Pinterest and Instagram are full of recipes that use snow—things like snow cones, slushy cocktails, and DIY ice cream. And while frozen margaritas sure sound like an ideal way to make the best of a blizzard, is it even safe to consume those freshly fallen flakes?
The scientific answer: Maybe.
Peppermint Snow Cream. I substituted the Vanilla Extract with Peppermint Extract and added Crushed Peppermint Candy Canes. Recipe in the previous post.❄️❄️❄️❄️❄️❄️❄️❄️❄️❄️❄️❄️❄️❄️❄️❄️❄️❄️❄️❄️#peppermint #snow #stilllife #stilllifephotography #winter #snowicecream #icecream #homemade #foodphotography #foodphotographer #still_life_gallery #tv_stilllife #thebakefeed #huffposttaste #dessertporn #foodporn #dessert #desserts #foodpic #foodpics #foodphoto #foodphotos #feedfeed #countrycooking
Snowflakes are born high up in the atmosphere when water vapor condenses and forms ice crystals around microscopic dust or pollen. By the time the flakes hit the ground, they’ve absorbed lots of other droplets and accumulated many more crystals—and what they contain is pretty disgusting. “Most atmospheric water and precipitation contains traces of gaseous and particulate contaminants,” explains Parisa A. Ariya, Ph.D., chair of the department of atmospheric and oceanic sciences at McGill University. Ariya coauthored a recent study that found snow absorbs toxic organic compounds in vehicle exhaust.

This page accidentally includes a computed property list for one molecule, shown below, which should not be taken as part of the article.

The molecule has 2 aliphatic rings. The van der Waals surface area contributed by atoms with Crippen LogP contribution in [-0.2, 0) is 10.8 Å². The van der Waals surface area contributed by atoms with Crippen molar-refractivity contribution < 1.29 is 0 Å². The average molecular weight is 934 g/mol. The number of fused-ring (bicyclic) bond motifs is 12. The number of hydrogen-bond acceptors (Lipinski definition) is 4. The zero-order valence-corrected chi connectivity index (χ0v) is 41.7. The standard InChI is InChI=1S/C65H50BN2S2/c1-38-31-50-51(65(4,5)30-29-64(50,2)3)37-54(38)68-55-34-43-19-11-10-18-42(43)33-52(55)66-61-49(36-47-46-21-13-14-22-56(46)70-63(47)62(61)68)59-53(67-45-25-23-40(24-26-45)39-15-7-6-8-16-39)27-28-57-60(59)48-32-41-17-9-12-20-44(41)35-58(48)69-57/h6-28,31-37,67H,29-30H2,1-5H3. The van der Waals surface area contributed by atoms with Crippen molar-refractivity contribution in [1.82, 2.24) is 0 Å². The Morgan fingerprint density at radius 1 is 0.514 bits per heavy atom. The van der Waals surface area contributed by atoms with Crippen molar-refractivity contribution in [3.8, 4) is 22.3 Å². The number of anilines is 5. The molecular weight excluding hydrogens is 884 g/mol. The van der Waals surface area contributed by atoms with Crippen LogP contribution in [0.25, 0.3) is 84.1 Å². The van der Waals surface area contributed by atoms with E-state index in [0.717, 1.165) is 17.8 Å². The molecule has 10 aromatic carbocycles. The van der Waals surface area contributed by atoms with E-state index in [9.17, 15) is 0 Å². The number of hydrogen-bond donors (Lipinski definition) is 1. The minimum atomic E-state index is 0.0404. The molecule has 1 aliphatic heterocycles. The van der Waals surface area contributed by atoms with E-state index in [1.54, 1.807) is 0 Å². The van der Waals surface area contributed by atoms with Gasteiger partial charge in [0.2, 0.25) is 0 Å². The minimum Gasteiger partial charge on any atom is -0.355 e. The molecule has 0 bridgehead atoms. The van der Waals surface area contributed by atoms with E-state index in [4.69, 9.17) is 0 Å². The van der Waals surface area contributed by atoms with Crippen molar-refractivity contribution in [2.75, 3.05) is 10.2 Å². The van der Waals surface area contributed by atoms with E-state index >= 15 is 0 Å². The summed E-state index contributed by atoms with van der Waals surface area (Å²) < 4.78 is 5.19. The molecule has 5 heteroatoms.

As gross as all that seems, it’s important to consider how much contamination we’re actually talking about—and how much is too much.
“It is well known amongst snow chemists that fresh Arctic snow goes very well with 15-year-old single malt whisky,” joked John Pomeroy, PhD, a water-resource and climate-change researcher at the University of Saskatchewan, in an interview with NPR last year.
In other words, if you don’t live in an urban area with pollution and a lot of vehicle traffic, then eating snow is probably fine, says Ariya. “I give snow to my children in remote Canadian sites even just outside the city,” she explains. “You should recognize that there is dilution of pollution from the emission source.”
Even if you live in a less-populated area, you still need to be careful about the snow you scoop up. We all know to steer clear of (cough) yellow snow; you should also avoid pink or “watermelon” snow as well. It owes its rosy hue to algae that live in melting snow, and those algae can have a laxative effect. Additionally, skip windblown (or “driven”) snow, which mixes with dirt and other ground-level contaminants. Plowed snow is another “don’t”—it often contains sand and picked up from the road.
Long story short: In some cases, you’re better off using a shaved-ice machine to make dessert or your next cocktail. Don’t worry: Your Instagram followers will love those treats, too.
This article originally appeared on Health.com
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